By Matt Doyle, vice president and co-founder of Excel Builders.

Summer is one of the busiest seasons in construction, especially if you live in the northeast U.S., where heavy storms and cold winters make building schedules unpredictable for a good chunk of the year. It's always great to see a sudden surge of new business, but I'll be the first to admit that we haven't always handled the feast-and-famine road as well as we could have.

The summer surge is wonderful for our business, but not always for our employees or future growth. Our busy season always comes with a lot of stress for our employees. In the past, we lost focus on long-term goals under the weight of the new work.

The practices that we used all year round were not working for us, so I've recently started using different ways to prepare for and take advantage of our busiest season. I hope you'll be able to learn something from the strategies that have worked best for me.

Scale Employee Privileges With the Weight They're Carrying

Everyone's responsibilities increase when the summer rolls around, and I can't always predict by how much. Last summer, I experimented by allowing employees access to privileges normally saved for long-term seniority, based on their workload. As my people successfully carried more responsibility successfully, they got more power over the timing and length of their shifts and breaks.

For example, if someone worked four hours later than necessary for me to guarantee something was done, I didn't bat an eye when giving them those four hours of sleep back from their morning clock-in time. You can try this too using incentives that best match your business. Relaxing standards doesn't always result in a better workplace, but under high stress, greater privileges gave my employees a bigger sense of ownership over their projects.

When done right, this makes your people feel like members of an elite team. Allowing for the best working style for each member can reveal how talented they are when working in a certain way.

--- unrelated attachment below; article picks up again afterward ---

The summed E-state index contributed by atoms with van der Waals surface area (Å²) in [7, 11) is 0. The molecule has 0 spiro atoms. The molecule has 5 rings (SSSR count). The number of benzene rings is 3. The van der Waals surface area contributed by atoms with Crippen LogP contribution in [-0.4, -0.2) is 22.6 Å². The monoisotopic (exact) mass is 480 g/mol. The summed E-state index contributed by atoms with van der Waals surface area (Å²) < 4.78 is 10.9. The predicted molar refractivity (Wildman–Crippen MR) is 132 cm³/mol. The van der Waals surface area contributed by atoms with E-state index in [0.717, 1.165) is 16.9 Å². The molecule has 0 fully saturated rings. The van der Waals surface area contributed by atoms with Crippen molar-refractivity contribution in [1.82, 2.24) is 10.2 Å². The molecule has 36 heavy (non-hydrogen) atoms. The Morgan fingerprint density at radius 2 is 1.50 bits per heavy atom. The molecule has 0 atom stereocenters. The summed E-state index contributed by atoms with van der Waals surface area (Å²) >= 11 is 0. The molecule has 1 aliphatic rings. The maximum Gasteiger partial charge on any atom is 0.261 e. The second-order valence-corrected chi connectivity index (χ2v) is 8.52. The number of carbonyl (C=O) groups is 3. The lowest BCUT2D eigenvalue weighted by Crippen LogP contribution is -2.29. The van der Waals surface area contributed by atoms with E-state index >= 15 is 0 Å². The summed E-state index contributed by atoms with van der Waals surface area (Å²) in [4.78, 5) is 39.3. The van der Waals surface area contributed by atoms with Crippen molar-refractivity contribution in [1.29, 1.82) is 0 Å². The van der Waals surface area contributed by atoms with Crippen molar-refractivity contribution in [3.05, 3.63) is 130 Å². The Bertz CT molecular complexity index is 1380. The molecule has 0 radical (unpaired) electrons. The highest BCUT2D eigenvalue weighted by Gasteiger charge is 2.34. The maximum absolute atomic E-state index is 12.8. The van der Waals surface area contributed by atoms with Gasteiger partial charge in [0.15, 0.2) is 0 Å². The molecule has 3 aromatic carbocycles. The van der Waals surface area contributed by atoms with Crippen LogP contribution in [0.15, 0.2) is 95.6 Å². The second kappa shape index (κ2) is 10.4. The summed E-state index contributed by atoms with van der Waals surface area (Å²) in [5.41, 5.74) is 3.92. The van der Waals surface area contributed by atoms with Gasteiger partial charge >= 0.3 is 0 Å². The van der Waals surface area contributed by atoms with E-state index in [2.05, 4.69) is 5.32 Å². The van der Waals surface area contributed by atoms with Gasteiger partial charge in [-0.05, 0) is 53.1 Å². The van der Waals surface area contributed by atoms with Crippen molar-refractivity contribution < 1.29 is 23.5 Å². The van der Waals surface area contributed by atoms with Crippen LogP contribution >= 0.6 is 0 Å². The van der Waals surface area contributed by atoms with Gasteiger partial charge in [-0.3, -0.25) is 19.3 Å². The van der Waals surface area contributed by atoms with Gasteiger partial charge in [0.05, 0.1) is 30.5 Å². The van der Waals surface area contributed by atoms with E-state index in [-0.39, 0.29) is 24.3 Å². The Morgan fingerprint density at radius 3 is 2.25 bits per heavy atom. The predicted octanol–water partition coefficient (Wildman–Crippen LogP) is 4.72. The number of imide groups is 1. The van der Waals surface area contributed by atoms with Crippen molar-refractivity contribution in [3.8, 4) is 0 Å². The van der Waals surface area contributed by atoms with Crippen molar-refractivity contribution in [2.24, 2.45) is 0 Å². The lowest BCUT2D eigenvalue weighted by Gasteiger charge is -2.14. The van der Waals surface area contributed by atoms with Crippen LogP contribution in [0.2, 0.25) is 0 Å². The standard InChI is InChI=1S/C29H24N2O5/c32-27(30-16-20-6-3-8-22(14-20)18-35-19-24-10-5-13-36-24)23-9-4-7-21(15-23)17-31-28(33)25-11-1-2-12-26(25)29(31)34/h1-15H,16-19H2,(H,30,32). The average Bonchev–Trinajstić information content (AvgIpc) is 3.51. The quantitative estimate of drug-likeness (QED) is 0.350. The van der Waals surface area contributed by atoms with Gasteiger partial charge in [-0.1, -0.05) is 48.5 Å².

Plan Vacations Well in Advance

Keeping the same vacation standards throughout the year is simply not a good strategy when you have a business that really explodes in the summer. Last year, I got everyone to reserve their requested time off well before we got hit with new work.

I would recommend beginning this process around the time of winter vacations. You can expect some pushback from your employees, but mine were largely on my side after we went through one summer where the vacations never left the team understaffed.

The change in workplace satisfaction throughout the whole season was an improvement, even if some people had trouble getting the weeks they wanted. I think the flex time incentives we introduced also helped many team members work in some fun summer afternoon plans, even on days they didn't have off.

Busy or Not, Always Be Networking

I have a problem with letting my networking slide a little during the summer. After all, I rarely have time to travel during these times, and what point is there in marketing and branding when the whole team is already doing all they can handle?

I resolved last year that I was going to keep networking regardless, just out of principle, and it was the right decision. I couldn't visit too many events, but I hit some trade shows and conventions that I've missed in summers past. It shouldn't have surprised me that every event is better attended during the summer, and that the people are in better moods.

Even with my limited schedule, the connections I developed during the summer have been far more fruitful than the ones I gathered for the rest of year. You owe it to yourself to hit the summer conventions if you've never gone. In my experience, there is no better time to make friends who are in your own field.

Use this summer to your advantage, both by setting expectations with your employees, and by taking advantage of the nice weather to make new business connections.

Matt Doyle is the vice president and co-founder of Excel Builders, a revolutionary company in the construction industry that builds next-generation custom homes.